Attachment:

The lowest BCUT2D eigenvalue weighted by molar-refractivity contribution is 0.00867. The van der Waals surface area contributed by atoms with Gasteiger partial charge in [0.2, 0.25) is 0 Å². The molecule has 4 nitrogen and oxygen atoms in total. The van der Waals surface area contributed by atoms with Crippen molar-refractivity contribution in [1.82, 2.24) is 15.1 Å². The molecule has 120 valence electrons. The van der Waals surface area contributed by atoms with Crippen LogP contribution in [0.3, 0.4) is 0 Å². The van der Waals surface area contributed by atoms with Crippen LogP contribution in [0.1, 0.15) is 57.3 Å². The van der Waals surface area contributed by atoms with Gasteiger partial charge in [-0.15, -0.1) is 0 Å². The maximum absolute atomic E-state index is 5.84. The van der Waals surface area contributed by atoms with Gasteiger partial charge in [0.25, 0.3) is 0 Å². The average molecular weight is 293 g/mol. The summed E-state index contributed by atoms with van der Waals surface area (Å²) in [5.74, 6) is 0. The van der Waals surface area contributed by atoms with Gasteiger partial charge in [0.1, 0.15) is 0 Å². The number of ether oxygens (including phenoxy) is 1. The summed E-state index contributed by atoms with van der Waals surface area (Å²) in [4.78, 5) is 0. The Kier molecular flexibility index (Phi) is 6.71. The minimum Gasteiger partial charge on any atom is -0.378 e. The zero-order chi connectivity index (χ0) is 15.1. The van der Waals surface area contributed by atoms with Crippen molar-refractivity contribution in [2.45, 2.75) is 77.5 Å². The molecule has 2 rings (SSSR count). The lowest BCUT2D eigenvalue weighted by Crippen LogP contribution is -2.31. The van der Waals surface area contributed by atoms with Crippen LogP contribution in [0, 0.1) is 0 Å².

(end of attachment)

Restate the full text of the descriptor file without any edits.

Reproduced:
The lowest BCUT2D eigenvalue weighted by molar-refractivity contribution is 0.00867. The van der Waals surface area contributed by atoms with Gasteiger partial charge in [0.2, 0.25) is 0 Å². The molecule has 4 nitrogen and oxygen atoms in total. The van der Waals surface area contributed by atoms with Crippen molar-refractivity contribution in [1.82, 2.24) is 15.1 Å². The molecule has 120 valence electrons. The van der Waals surface area contributed by atoms with Crippen LogP contribution in [0.3, 0.4) is 0 Å². The van der Waals surface area contributed by atoms with Crippen LogP contribution in [0.1, 0.15) is 57.3 Å². The van der Waals surface area contributed by atoms with Gasteiger partial charge in [-0.15, -0.1) is 0 Å². The maximum absolute atomic E-state index is 5.84. The van der Waals surface area contributed by atoms with Gasteiger partial charge in [0.25, 0.3) is 0 Å². The average molecular weight is 293 g/mol. The summed E-state index contributed by atoms with van der Waals surface area (Å²) in [5.74, 6) is 0. The van der Waals surface area contributed by atoms with Gasteiger partial charge in [0.1, 0.15) is 0 Å². The number of ether oxygens (including phenoxy) is 1. The summed E-state index contributed by atoms with van der Waals surface area (Å²) in [4.78, 5) is 0. The Kier molecular flexibility index (Phi) is 6.71. The minimum Gasteiger partial charge on any atom is -0.378 e. The zero-order chi connectivity index (χ0) is 15.1. The van der Waals surface area contributed by atoms with Crippen molar-refractivity contribution in [2.45, 2.75) is 77.5 Å². The molecule has 2 rings (SSSR count). The lowest BCUT2D eigenvalue weighted by Crippen LogP contribution is -2.31. The van der Waals surface area contributed by atoms with Crippen LogP contribution in [0, 0.1) is 0 Å².